Using outlines before you write

I often speak to aspiring writers and commonly hear “Oh, I never use outlines.”

Maybe that’s why they are still aspiring, because every published writer I know of certainly does some sort of outline beforehand.

While ARCH ENEMIES was my first novel, it was not my first writing assignment.  As a practicing trial attorney, I write many briefs.  I have also written for various magazines and newspapers over the years, as well as many events for my game.  And if there is one thing I have learned, it’s not to turn your computer off before saving your work.  No!  Wait!  I mean, never write without using an outline.  See, if I had used an outline here I wouldn’t have made that mistake.writing

My outline for ARCH ENEMIES (film rights available) was not organized in numbered paragraphs, with roman numerals for each section like they might teach you in writing school. Instead, it was the story in the most basic form:

Chapter One:  Terin is about to perform when he is grabbed by the Duke’s squires and told he has been ordered to appear.  In fear, he tries to escape, causing pandemonium at the tavern. After being captured, he is dragged to the castle. Along the way, a barbarian sees him and runs in fear, much to Terin’s wonder…

You get the idea.  I tried to end each chapter on a cliffhanger to encourage those “I couldn’t put your book down” reviews, and whenever a great new idea appeared, I worked it in and was able to set it up with some foreshadowing.

I also knew that I wanted to pace Terin’s evolution properly. What good is a story that has no effect on the main character?  His transformation from absolute coward to accepting his fate grudgingly to becoming the reluctant hero had to make sense. People don’t change without the proper stimulus, and by looking at my outline, I could plant the seeds and pace it accordingly.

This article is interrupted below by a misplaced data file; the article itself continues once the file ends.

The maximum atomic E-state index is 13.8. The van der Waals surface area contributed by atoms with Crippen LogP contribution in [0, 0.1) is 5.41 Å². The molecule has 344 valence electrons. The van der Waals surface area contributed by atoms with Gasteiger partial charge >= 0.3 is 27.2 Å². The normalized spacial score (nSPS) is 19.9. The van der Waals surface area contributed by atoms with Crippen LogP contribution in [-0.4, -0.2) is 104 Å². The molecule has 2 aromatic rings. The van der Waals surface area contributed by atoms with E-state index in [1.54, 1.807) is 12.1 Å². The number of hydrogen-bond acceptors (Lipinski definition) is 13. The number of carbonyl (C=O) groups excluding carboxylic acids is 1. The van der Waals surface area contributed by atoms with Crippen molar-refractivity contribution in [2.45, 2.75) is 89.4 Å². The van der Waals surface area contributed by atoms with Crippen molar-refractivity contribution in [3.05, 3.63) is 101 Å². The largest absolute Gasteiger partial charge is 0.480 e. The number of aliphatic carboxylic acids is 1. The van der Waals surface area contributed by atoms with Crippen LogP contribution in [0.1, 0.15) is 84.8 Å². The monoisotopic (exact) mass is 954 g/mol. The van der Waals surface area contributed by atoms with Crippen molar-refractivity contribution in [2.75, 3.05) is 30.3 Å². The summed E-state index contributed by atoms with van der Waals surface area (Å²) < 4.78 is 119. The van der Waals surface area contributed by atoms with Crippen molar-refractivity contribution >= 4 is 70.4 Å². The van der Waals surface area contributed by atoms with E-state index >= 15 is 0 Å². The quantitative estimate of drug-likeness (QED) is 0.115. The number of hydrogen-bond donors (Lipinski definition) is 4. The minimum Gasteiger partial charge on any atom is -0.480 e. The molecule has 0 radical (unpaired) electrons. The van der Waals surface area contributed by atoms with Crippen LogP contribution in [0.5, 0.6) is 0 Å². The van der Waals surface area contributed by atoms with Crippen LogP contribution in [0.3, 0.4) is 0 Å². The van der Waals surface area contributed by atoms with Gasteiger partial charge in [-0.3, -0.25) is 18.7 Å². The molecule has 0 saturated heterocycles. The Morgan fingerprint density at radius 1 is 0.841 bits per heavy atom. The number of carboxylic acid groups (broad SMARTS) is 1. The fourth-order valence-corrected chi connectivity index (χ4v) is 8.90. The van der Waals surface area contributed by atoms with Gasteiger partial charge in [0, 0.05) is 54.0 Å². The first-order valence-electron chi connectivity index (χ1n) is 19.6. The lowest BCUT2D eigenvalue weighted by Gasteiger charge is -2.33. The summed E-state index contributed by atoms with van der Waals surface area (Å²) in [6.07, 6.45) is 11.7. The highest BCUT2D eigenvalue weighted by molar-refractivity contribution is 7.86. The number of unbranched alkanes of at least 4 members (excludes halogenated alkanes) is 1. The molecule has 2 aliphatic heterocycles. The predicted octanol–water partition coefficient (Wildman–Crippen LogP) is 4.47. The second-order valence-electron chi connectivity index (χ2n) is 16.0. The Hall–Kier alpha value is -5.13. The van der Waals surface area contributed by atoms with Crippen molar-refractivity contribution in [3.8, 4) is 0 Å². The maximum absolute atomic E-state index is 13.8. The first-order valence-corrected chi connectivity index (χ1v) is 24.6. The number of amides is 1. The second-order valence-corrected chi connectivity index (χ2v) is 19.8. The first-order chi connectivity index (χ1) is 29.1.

Using an outline is especially important in my writing because ARCH ENEMIES and its soon-to-come sequel THE AXES OF EVIL rely so heavily on unexpected plot twists and mysteries that don’t explain themselves until the very last chapter or so.  In fact, I write the ending first and then place the clues along the way;  without an outline, this just wouldn’t work.

At the same time, I’m never tied to the outline.  Scenes I thought would take one chapter end up lasting two.  Exposition that I imagined working well early in the book proved to be stronger later.   But at least I had a guide to make sure everything I needed was mentioned and in basically the order I wished.

So for those of you aspiring writers out there:  trust me.  Use an outline.

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